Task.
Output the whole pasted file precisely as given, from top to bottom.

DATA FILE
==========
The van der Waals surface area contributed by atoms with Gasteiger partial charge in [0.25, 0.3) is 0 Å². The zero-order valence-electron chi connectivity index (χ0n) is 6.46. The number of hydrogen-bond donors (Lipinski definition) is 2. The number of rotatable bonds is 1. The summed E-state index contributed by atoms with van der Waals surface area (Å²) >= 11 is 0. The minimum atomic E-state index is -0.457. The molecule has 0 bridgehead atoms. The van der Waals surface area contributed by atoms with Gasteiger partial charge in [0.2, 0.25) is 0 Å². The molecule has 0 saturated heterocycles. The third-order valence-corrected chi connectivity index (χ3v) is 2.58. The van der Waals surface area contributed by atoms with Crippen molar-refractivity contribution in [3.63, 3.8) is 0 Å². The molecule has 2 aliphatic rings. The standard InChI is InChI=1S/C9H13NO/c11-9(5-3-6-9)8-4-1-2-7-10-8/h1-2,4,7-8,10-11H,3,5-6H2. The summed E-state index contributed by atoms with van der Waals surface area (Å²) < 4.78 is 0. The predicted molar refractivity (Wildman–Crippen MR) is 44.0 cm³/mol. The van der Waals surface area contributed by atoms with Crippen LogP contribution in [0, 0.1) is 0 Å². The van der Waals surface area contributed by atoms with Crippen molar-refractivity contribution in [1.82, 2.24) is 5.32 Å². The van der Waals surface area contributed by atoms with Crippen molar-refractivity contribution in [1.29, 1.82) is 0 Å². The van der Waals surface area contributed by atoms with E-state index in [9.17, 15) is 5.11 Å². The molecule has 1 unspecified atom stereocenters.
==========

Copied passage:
The van der Waals surface area contributed by atoms with Gasteiger partial charge in [0.25, 0.3) is 0 Å². The zero-order valence-electron chi connectivity index (χ0n) is 6.46. The number of hydrogen-bond donors (Lipinski definition) is 2. The number of rotatable bonds is 1. The summed E-state index contributed by atoms with van der Waals surface area (Å²) >= 11 is 0. The minimum atomic E-state index is -0.457. The molecule has 0 bridgehead atoms. The van der Waals surface area contributed by atoms with Gasteiger partial charge in [0.2, 0.25) is 0 Å². The molecule has 0 saturated heterocycles. The third-order valence-corrected chi connectivity index (χ3v) is 2.58. The van der Waals surface area contributed by atoms with Crippen molar-refractivity contribution in [3.63, 3.8) is 0 Å². The molecule has 2 aliphatic rings. The standard InChI is InChI=1S/C9H13NO/c11-9(5-3-6-9)8-4-1-2-7-10-8/h1-2,4,7-8,10-11H,3,5-6H2. The summed E-state index contributed by atoms with van der Waals surface area (Å²) < 4.78 is 0. The predicted molar refractivity (Wildman–Crippen MR) is 44.0 cm³/mol. The van der Waals surface area contributed by atoms with Crippen LogP contribution in [0, 0.1) is 0 Å². The van der Waals surface area contributed by atoms with Crippen molar-refractivity contribution in [1.82, 2.24) is 5.32 Å². The van der Waals surface area contributed by atoms with Crippen molar-refractivity contribution in [1.29, 1.82) is 0 Å². The van der Waals surface area contributed by atoms with E-state index in [9.17, 15) is 5.11 Å². The molecule has 1 unspecified atom stereocenters.